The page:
CV

The Sunday Telegraph - Money & Business - - Business -

From: Cluses in Savoie

Lives: Paris, near Champs-élysées Fam­ily: Mar­ried to Do­minique with three chil­dren

Ca­reer: 1995 chief fi­nan­cial of­fi­cer So­ci­ete Gen­erale, 1999 ex­ec­u­tive com­mit­tee Credit Ly­on­nais, 2003 deputy chief ex­ec­u­tive Credit Agri­cole CIB, 2007 chief ex­ec­u­tive Credit Agri­cole As­set Man­age­ment

Hob­bies: foot­ball, cy­cling, con­tem­po­rary his­tory and Ge­orges Laut­ner films world, a sin­gle in­vest­ing sys­tem is much more im­por­tant than in­di­vid­ual fund man­agers with their egos and the­o­ries.

Per­rier re­sists com­par­i­son with the be­he­moths of Wall Street, of course, but even­tu­ally re­lents.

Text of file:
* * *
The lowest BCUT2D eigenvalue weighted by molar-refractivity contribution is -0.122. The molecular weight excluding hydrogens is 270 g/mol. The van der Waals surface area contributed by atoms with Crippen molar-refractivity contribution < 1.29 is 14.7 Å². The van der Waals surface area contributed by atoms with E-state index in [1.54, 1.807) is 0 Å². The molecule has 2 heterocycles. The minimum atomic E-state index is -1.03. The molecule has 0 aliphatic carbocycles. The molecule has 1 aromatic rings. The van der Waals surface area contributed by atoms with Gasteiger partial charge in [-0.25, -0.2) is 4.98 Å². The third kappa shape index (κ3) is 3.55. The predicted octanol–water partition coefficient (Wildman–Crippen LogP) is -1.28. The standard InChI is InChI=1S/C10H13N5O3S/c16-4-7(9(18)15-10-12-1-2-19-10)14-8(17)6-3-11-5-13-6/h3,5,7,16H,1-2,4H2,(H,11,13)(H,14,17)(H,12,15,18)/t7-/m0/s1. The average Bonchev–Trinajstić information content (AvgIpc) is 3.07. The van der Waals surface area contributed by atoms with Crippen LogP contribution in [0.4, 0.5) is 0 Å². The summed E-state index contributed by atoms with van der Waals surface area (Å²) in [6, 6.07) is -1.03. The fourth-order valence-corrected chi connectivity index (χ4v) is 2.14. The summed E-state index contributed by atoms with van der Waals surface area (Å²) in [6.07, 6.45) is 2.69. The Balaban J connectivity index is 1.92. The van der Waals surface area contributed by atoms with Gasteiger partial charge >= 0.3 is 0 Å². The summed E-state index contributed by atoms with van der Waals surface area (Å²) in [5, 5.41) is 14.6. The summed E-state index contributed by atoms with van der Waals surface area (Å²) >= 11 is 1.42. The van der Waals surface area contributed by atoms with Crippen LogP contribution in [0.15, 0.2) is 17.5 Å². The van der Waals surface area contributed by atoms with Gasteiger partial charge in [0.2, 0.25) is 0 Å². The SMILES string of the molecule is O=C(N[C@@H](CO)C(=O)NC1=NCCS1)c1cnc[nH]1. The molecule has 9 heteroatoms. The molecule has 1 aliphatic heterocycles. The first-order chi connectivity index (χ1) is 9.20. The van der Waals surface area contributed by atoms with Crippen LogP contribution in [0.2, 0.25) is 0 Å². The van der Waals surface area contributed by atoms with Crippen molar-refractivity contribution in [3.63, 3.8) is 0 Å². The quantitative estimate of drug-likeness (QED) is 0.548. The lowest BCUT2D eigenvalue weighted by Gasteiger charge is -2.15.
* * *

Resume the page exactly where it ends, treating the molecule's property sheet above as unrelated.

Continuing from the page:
“If I had to make a com­par­i­son I would say the com­pany that we are clos­est to is prob­a­bly Black­rock,” he says. “It has all kinds of ex­per­tise and so do we. Ac­tive, pas­sive, mon­e­tary funds, struc­tured prod­ucts etc. Black­rock has put a great em­pha­sis on in­fra­struc­ture and IT just like we are do­ing.”

Amundi is in a rush to ex­pand. The pain of a decade of low in­ter­est rates and the re­sult­ing squeeze on mar­gins has been much bet­ter ab­sorbed by the big as­set man­agers. The rapid de­vel­op­ment of in­vest­ing tech­nol­ogy means the gi­ants also have an ad­van­tage as the costs are wider spread. Per­rier de­scribes the style as “An­glo-saxon”, but Amundi’s em­pire­coun­try

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